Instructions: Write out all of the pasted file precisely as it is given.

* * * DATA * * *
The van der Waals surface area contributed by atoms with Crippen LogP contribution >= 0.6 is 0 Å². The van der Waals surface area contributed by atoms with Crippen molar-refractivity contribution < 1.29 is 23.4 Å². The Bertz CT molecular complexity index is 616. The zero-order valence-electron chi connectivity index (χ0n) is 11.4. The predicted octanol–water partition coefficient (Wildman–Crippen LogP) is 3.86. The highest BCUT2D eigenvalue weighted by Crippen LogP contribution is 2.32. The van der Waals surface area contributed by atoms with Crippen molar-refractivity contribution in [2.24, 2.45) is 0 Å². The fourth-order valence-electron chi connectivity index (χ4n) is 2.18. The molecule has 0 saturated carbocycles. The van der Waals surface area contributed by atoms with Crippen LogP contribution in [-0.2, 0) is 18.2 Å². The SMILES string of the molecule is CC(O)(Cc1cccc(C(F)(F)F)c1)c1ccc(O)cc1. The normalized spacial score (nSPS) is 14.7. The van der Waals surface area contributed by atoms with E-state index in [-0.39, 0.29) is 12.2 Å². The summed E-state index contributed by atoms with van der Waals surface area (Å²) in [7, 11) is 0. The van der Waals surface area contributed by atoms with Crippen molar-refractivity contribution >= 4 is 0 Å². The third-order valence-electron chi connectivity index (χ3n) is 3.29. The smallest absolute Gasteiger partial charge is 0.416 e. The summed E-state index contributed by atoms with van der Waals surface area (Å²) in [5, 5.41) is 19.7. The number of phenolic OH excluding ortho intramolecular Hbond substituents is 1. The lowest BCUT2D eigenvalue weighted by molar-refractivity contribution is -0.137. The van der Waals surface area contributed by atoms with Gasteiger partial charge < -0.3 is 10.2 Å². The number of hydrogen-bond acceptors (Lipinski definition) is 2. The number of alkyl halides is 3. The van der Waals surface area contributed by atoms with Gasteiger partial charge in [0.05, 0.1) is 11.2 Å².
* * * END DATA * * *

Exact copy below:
The van der Waals surface area contributed by atoms with Crippen LogP contribution >= 0.6 is 0 Å². The van der Waals surface area contributed by atoms with Crippen molar-refractivity contribution < 1.29 is 23.4 Å². The Bertz CT molecular complexity index is 616. The zero-order valence-electron chi connectivity index (χ0n) is 11.4. The predicted octanol–water partition coefficient (Wildman–Crippen LogP) is 3.86. The highest BCUT2D eigenvalue weighted by Crippen LogP contribution is 2.32. The van der Waals surface area contributed by atoms with Crippen molar-refractivity contribution in [2.24, 2.45) is 0 Å². The fourth-order valence-electron chi connectivity index (χ4n) is 2.18. The molecule has 0 saturated carbocycles. The van der Waals surface area contributed by atoms with Crippen LogP contribution in [-0.2, 0) is 18.2 Å². The SMILES string of the molecule is CC(O)(Cc1cccc(C(F)(F)F)c1)c1ccc(O)cc1. The normalized spacial score (nSPS) is 14.7. The van der Waals surface area contributed by atoms with E-state index in [-0.39, 0.29) is 12.2 Å². The summed E-state index contributed by atoms with van der Waals surface area (Å²) in [7, 11) is 0. The van der Waals surface area contributed by atoms with Crippen molar-refractivity contribution >= 4 is 0 Å². The third-order valence-electron chi connectivity index (χ3n) is 3.29. The smallest absolute Gasteiger partial charge is 0.416 e. The summed E-state index contributed by atoms with van der Waals surface area (Å²) in [5, 5.41) is 19.7. The number of phenolic OH excluding ortho intramolecular Hbond substituents is 1. The lowest BCUT2D eigenvalue weighted by molar-refractivity contribution is -0.137. The van der Waals surface area contributed by atoms with Gasteiger partial charge < -0.3 is 10.2 Å². The number of hydrogen-bond acceptors (Lipinski definition) is 2. The number of alkyl halides is 3. The van der Waals surface area contributed by atoms with Gasteiger partial charge in [0.05, 0.1) is 11.2 Å².